Time-Out: What Counts As Quiet Time?

Time-out is one of those disciplinary techniques that never worked for me. In my early days as a mother, I had visions of Tyler going obediently to his room and taking his time-out like a soldier. The reality of the situation is he has never gone to time-out without a struggle. I understand the time-out procedure, in theory, and I believe I have followed the steps correctly but for some reason it never worked for me.

Then I read something interesting today. It has always been my understanding that a child’s time starts when they are in the time-out area sitting quietly. This has generally been the failure of time-out for me because Tyler goes to time out struggling and then once he’s there he cries, whines, tries to bargain, etc. In the book, Common Sense Parenting, by Raymond Burke and Ronald Herron, in a chapter on time-out, the following question is asked, “What counts as quiet time?”

“Duh”, I thought, when the child is q-u-i-e-t! Hello. As I read the answer, I was surprised that the authors consider quiet time any time when the child is not mad or angry. They also say that the parent has to decide when the child is being calm and quiet and further point out that some kids simply cannot sit perfectly still and quiet when in time-out. However, the child should not be punished if they are fidgeting and engaging in “happy talk”, but otherwise obeying the rules of time-out. So if Tyler is singing or talking softly to himself, this should count as quiet time.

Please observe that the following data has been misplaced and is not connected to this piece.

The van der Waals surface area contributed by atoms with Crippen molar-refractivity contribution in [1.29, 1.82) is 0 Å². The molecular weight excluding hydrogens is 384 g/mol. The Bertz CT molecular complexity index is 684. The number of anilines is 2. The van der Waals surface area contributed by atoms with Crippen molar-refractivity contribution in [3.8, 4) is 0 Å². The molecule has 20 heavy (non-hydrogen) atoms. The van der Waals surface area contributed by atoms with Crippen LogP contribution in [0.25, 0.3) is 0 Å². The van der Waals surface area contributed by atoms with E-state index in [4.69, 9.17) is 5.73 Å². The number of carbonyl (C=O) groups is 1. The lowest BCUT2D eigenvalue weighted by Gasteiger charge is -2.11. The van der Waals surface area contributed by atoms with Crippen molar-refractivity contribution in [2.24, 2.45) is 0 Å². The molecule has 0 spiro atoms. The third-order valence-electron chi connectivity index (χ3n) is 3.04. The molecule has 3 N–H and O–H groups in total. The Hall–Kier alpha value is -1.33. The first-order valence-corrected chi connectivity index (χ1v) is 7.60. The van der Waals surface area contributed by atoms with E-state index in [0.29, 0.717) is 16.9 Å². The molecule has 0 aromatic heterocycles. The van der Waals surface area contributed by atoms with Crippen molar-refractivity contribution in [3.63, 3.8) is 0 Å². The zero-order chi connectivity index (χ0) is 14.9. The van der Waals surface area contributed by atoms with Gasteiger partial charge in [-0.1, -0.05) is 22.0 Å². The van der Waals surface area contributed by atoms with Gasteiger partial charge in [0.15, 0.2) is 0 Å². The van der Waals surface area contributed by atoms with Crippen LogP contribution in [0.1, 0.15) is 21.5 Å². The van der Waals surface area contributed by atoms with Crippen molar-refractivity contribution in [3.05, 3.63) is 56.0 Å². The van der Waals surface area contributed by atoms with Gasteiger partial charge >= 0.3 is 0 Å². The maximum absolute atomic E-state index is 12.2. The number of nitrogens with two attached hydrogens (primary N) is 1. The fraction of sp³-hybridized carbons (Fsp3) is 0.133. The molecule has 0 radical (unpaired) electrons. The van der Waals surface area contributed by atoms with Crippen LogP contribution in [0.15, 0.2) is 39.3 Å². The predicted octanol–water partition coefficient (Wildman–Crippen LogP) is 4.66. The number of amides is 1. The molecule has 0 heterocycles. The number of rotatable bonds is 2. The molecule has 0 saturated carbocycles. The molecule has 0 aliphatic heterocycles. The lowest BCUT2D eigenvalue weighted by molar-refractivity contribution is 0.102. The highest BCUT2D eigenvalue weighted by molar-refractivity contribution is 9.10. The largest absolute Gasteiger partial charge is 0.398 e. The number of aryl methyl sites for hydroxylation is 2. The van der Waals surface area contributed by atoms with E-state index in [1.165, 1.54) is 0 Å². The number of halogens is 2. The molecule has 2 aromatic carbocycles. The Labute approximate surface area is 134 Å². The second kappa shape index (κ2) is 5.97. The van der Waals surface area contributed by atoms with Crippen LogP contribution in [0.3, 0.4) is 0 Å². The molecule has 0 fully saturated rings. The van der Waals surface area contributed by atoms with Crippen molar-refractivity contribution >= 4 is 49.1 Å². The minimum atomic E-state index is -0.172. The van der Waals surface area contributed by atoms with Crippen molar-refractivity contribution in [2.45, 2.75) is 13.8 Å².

So now, I’m thinking that perhaps time-out was successful on a few occasions and I simply didn’t realize it. I can recall a few times when Tyler was doing just what the authors said– talking and singing to himself. However, in my opinion I didn’t consider this as being quiet so his time didn’t start and the struggle continued. For parents just starting to use time-out, I think this information is good to know. For me, well, I’m beginning to wonder if Tyler’s getting too old for time-out anyway. Still, it’s worth keeping in mind the next time he misbehaves. It can’t hurt to try.

See also:

How To Use The Naughty Stool and Make It Your Friend

Is Your Method of Discipline Working?

The Appropriate Way To Use Time Out For Toddlers